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Pai-Ling Yin

Pai-Ling's portrait

Pai-Ling Yin

Research Scholar
Stanford Institute for Economic Policy Research (SIEPR)
Download CV (326.94 KB)
PhD, Economics, Stanford University, 2005
MSc, Regulation, London School of Economics and Political Science, 1997
BA, BS, Economics, French and Mathematics, Indiana Univesity, 1995
(650) 724-8187

About

Pai-Ling Yin is a Social Science Research Scholar at the Stanford Institute for Economic Policy Research. She co-founded the Mobile Innovation Group (MIG: mig.stanford.edu) with Tim Bresnahan of Stanford and Jason Davis of INSEAD, studying all the aspects of the mobile app ecosystem, from industry evolution to platform competition to entrepreneurial strategy. MIG was awarded a 3 year NSF grant.

Pai-Ling received a PhD in Economics from Stanford and was a professor of strategy at both Harvard Business School and MIT Sloan School of Management. She has written numerous cases on technology and strategy and research papers on platform competition (eBay, trading exchanges) and diffusion of innovation. She is also the co-owner of a FitLab Pilates in Cambridge, MA.

Her close work with industry has led her to partner local firms with students at Stanford. In her strategy course for undergrads, students work with a firm to analyze a strategic problem and present recommendations. Partners have included Intel, Swift Navigation (GPS devices), Gooru (educational platform), EQI (outsourcing), and Unspoken Tales (mobile gaming). Intel implemented recommendations from their project, and a student started a business from his project.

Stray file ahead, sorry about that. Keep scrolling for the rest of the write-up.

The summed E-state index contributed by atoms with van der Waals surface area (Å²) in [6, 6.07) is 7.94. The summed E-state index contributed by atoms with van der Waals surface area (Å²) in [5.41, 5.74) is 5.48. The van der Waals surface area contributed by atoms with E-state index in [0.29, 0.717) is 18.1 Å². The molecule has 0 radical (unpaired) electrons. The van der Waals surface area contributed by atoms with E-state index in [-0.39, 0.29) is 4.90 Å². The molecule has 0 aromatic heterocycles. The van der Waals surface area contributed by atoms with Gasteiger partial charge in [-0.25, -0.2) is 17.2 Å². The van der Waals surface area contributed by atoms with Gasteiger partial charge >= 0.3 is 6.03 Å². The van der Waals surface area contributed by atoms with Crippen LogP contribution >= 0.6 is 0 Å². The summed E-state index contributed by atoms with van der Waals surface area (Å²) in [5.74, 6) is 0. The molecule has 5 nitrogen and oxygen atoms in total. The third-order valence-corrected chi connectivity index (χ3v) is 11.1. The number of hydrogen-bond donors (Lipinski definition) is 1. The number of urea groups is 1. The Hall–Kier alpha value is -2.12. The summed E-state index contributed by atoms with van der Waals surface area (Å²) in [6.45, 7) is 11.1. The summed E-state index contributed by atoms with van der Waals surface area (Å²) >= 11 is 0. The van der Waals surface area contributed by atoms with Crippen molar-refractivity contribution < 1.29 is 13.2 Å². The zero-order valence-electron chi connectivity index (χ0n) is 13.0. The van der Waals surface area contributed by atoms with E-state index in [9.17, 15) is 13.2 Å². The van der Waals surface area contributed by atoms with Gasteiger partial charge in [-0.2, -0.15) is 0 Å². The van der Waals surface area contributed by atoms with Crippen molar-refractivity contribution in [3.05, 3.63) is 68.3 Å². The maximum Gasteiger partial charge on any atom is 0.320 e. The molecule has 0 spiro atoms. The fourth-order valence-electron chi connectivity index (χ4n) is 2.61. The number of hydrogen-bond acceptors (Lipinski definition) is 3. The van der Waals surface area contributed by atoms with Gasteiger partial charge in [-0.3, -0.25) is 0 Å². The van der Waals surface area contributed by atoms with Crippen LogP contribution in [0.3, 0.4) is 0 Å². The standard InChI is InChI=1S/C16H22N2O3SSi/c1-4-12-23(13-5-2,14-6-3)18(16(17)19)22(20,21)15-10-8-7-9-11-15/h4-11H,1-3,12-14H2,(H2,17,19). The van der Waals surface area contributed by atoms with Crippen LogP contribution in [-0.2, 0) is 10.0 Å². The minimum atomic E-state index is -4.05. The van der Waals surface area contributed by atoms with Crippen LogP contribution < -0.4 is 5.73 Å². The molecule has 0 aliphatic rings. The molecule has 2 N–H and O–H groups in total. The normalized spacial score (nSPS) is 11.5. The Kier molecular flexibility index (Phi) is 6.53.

Pai-Ling also organizes a speaker series and field trips to local firms (Facebook, Intel, Google, Square, Airbnb, Lookout Security, DocuSign, consulting, startups, venture capital) to help current and prospective economics majors understand the wide range of opportunities available given their field of study, connect them to area alumni, and articulate the assets they bring to tech firms with their non-tech backgrounds. Despite recent declines in all majors relative to computer science, enrollments in economics increased 15% the first year of the speaker series.

Academic Areas: 
Technology Policy